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Treating the Symptoms of Chronic Illness

The Ohio’s Hospice LifeCare palliative team consists of a certified palliative care physician and certified physician’s assistants.

What is palliative care?

Palliative care is a medical subspecialty that treats the symptoms of chronic life-limiting illnesses for patients who are not yet ready for hospice care. Palliative care is a consultative service that supports the patient’s primary care physician by providing specialized care to manage pain and other symptoms in cases where relief is hard to achieve. Additional assistance is provided for coordination of care, patient and family support and education, and decisions regarding future health care. The focus is on improving quality of life for patients and their families.

What type of patient is appropriate for palliative care?

A typical palliative care patient lives with more than one chronic condition. They may continue to receive curative treatment and often need help coordinating the care given by multiple healthcare providers in varying specialties. Our staff provides assistance in making healthcare decisions and communicating the patient’s decisions to other healthcare members as well.

Ohio’s Hospice LifeCare palliative team provides care for patients in area hospitals, in area long-term care facilities or in the patient’s home if they are no longer mobile.

How do I receive a referral for a Ohio’s Hospice LifeCare palliative care consultation?

The patient’s primary care physician must give their approval for a consultation by the Ohio’s Hospice LifeCare palliative care team. The patient or their family should discuss the desire for palliative care with the patient’s primary care physician and that physician will determine if the patient is appropriate for palliative care. If so, the primary care physician will contact Ohio’s Hospice LifeCare and sign an order for a consult.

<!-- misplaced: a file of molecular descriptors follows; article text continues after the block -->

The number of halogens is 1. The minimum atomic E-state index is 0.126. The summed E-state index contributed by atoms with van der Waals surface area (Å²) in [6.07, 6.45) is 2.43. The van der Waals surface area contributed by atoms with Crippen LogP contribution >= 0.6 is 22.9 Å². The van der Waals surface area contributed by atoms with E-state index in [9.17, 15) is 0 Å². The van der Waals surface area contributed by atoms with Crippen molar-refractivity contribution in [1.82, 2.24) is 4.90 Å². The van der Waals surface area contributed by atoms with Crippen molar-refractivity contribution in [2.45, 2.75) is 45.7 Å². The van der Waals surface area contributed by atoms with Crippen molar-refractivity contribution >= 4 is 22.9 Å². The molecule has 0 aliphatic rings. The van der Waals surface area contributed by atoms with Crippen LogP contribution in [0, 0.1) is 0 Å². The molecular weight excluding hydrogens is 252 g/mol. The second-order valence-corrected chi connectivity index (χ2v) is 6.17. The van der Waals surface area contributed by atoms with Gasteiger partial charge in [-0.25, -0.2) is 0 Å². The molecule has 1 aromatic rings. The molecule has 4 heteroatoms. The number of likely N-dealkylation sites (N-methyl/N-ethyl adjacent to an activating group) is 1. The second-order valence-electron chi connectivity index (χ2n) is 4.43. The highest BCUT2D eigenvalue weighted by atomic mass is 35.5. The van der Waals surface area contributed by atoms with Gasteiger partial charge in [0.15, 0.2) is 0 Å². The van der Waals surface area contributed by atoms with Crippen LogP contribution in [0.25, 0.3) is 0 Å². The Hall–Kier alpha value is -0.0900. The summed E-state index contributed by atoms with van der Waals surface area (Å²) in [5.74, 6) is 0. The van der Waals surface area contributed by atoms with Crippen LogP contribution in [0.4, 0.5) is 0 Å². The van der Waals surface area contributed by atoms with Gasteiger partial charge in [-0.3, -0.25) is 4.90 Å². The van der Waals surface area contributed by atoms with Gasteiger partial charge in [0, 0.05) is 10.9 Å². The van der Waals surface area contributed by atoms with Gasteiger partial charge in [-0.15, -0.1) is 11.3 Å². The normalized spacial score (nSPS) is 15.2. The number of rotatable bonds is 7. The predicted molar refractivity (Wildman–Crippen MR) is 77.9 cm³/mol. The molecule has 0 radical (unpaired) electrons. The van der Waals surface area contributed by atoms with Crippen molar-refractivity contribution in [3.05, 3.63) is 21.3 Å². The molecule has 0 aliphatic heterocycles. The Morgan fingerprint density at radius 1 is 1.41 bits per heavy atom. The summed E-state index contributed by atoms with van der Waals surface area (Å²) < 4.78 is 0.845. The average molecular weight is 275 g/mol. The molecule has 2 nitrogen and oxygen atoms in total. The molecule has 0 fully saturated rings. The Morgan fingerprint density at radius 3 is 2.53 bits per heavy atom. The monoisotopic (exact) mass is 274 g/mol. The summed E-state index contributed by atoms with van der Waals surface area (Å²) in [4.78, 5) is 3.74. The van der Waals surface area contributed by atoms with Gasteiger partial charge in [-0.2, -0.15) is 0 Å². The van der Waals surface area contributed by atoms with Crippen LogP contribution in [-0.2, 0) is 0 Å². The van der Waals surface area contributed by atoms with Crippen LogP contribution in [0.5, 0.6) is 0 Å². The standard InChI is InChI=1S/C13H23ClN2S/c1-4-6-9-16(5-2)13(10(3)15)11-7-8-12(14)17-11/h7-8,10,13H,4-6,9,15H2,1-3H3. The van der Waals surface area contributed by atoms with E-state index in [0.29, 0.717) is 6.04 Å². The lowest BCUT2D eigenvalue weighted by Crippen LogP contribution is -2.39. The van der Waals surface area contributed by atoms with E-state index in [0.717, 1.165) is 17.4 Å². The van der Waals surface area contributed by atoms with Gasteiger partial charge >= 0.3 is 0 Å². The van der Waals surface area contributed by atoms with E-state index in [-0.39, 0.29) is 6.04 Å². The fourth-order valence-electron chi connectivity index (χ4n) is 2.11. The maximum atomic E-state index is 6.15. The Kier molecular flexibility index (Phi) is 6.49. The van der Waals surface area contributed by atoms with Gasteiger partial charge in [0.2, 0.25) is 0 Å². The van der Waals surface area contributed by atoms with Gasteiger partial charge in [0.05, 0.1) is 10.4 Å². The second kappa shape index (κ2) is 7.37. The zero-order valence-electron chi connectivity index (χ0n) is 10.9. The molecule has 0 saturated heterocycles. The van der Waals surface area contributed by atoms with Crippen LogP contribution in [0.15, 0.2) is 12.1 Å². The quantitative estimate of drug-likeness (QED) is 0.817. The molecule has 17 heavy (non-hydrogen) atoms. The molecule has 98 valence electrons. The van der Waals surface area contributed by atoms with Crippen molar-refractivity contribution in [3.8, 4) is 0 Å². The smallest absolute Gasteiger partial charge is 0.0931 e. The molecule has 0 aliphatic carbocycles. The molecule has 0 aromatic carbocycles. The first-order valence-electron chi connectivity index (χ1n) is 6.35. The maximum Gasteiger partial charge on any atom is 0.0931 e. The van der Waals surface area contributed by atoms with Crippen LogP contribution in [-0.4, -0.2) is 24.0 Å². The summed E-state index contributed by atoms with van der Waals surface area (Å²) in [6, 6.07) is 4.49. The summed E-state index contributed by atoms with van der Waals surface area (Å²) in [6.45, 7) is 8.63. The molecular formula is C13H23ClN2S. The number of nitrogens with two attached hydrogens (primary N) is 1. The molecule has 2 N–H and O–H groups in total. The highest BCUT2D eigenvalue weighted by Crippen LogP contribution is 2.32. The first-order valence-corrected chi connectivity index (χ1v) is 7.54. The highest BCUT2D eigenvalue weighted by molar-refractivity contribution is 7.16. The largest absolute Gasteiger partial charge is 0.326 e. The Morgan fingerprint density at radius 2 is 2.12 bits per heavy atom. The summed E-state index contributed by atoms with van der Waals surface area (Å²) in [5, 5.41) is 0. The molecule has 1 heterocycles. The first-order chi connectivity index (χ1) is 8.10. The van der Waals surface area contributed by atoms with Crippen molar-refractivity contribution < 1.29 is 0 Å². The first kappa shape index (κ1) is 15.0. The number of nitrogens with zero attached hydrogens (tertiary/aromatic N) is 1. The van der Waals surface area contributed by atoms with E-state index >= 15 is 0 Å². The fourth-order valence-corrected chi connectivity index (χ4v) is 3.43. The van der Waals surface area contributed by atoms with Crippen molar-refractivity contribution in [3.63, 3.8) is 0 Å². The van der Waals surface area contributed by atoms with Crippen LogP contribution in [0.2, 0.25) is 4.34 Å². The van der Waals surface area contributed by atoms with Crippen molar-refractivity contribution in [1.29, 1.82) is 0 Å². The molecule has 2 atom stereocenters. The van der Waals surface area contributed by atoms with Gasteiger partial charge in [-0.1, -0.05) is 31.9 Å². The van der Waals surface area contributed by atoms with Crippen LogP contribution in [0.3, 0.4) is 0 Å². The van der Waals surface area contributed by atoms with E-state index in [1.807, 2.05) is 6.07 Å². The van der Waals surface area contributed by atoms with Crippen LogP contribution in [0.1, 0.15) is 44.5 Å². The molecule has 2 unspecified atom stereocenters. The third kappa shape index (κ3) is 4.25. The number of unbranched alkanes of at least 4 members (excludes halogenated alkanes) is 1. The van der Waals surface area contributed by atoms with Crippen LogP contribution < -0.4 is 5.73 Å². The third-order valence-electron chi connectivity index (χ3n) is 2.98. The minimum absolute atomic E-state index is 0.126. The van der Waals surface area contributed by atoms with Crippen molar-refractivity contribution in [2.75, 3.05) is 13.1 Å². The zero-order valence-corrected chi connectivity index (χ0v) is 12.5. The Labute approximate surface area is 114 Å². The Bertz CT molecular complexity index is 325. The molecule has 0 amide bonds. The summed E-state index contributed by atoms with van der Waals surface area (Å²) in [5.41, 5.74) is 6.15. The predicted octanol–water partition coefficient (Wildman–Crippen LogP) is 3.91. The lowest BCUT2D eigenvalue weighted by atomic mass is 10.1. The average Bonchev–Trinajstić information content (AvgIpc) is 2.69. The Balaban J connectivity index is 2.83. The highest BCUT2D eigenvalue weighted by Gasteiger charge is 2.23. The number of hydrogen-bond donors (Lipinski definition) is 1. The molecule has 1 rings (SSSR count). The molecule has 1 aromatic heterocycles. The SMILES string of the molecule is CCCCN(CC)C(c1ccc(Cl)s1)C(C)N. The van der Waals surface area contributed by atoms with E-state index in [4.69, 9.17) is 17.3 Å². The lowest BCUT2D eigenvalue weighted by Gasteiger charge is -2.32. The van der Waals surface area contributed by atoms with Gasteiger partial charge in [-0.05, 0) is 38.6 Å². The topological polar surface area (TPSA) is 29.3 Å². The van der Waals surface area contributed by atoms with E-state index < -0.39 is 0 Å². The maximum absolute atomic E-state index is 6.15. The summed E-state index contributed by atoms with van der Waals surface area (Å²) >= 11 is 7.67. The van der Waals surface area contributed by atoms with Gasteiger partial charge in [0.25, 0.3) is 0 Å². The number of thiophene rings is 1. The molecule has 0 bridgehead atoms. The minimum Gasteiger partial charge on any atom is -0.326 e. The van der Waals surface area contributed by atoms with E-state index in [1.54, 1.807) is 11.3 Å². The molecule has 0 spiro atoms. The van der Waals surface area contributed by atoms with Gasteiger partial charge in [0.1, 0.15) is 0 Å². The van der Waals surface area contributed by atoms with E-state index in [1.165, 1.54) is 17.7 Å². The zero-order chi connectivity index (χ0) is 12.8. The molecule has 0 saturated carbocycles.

What is the role of the primary care physician when a patient is receiving palliative care?

The patient’s primary care physician may be providing routine palliative care as part of their normal scope of practice. When situations are unusual, extraordinarily time consuming or resistant to usual approaches, the primary care physician may request assistance from a palliative care specialist.

The primary care physician remains in control of the patient’s care but has confidence that they can rely on the expertise and extensive experience of the palliative care team to suggest different approaches in care, conduct in-depth family conferences, care planning sessions and coordinate the patient’s care across the usual healthcare boundaries.

What happens once a referral is made to palliative care at Ohio’s Hospice LifeCare?

Once Ohio’s Hospice LifeCare receives a referral and an order for a palliative care consult from the patient’s primary care physician, a time is scheduled for a member of the palliative care team to see the patient. A physical examination is completed and an extensive past and current medical history is taken, along with a review of the patient’s medical records. The palliative care team communicates their findings and recommendations to the primary care physician and together they decide on the most appropriate course of treatment for the patient. Follow-up appointments are scheduled with Ohio’s Hospice LifeCare as needed.

What type of treatment will I receive for my symptoms?

The treatment that the patient receives is dependent on the type and severity of their symptoms. The patient’s primary care physician and the palliative care team will work together to formulate an individualized plan of care and will adjust the treatments as needed. Referrals to other health care providers may be suggested as well.

How is palliative care paid for?

Medicare, Medicaid and most insurance companies cover the cost of palliative care. The patient is responsible for the cost of their normal deductibles, co-pays, etc.

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